Expert comment: Government’s AI tool will help in online terror fight

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In response to the government unveiling an AI tool that can be used to block terrorist content before it uploaded to the web Professor of Computing Ian McLoughlin has said that the success of the technology will only improve over time as it continues to learn.

‘While the company behind this algorithm is extremely sensitive to revealing any details, we know that it’s based on machine learning technology. From the graphics shown during the BBC interview we can infer that the tool works on a frame-by-frame basis (and is possibly a WaveNet approach). This means it doesn’t analyse a recording in its entirety, but analyses each individual frame of the video.

‘Because actions and words in a video are very much related to the context of what has happened before (i.e. individual frames are not really important in isolation but in the few seconds of time that forms their context), there needs to be something in the algorithm that ties context of frames together, and that may be key. The biggest benefit of a frame-by-frame analysis would be to detect embedded content, i.e. segments of terrorist propaganda embedded in an otherwise innocuous video. A secondary benefit is being able to operate on real-time data (i.e. material as it is being broadcast).

‘They mentioned that there are more than 1,000 videos, and I suspect they probably used almost all of those for training. For any machine learning system, final performance is related to the inherent ability of the analysis and processing technique, plus the quality and quantity of the training material. As time goes by, performance is clearly likely to improve.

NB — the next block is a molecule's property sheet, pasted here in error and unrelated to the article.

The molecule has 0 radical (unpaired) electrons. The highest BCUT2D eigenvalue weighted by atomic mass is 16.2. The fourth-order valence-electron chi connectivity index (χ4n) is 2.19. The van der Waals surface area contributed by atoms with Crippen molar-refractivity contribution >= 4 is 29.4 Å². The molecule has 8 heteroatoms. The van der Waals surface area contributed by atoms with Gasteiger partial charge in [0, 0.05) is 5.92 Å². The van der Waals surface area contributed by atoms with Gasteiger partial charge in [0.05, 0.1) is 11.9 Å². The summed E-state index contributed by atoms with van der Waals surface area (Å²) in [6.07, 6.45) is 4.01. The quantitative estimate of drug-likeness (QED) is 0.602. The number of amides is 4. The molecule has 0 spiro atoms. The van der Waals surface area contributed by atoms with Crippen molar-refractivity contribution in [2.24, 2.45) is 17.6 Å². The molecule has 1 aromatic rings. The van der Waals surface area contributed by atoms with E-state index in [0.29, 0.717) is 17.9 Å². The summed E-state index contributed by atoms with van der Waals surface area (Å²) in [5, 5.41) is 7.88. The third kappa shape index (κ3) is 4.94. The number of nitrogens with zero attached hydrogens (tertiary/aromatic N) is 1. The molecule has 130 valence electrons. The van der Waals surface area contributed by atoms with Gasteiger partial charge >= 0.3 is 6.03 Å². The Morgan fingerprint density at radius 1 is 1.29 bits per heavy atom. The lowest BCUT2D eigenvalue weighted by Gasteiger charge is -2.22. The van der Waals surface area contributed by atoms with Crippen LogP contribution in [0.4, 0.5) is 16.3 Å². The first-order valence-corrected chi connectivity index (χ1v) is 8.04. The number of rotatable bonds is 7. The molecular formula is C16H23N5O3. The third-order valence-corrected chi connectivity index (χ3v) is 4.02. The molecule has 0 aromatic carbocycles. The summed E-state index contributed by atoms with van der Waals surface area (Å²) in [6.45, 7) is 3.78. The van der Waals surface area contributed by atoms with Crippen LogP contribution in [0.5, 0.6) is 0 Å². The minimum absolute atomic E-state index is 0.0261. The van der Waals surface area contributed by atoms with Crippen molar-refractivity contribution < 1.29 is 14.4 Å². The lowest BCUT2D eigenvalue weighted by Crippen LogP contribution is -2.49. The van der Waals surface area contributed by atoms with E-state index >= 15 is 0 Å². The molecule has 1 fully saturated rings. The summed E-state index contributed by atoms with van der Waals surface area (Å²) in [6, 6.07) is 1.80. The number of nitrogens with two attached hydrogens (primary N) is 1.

‘On the topic of performance, if 94% of videos were correctly recognised with 99.995% accuracy, the big question is what happened to the 6% that were not mentioned? Were those actual terrorist content that would be missed (false negative),or legitimate content that was incorrectly flagged (false positive)?

‘The cost of the former is that something dangerous slips through; the cost of the latter is that a human – who would need to review any flagged content anyway – is loaded with additional work. It is important to analyse the errors in any AI system, and this is no exception. However revealing the characteristics of this performance – i.e. which 60 videos are not captured –  and especially revealing what kinds of videos are correctly and incorrectly recognised, would give too many secrets to those who are producing such material.

‘In summary, a great result from ASI Data Science. Technology doesn’t stand still, and this will need to be improved as terrorists evolve their approaches, but let’s try to keep the exact technology and performance secret in the meantime.’

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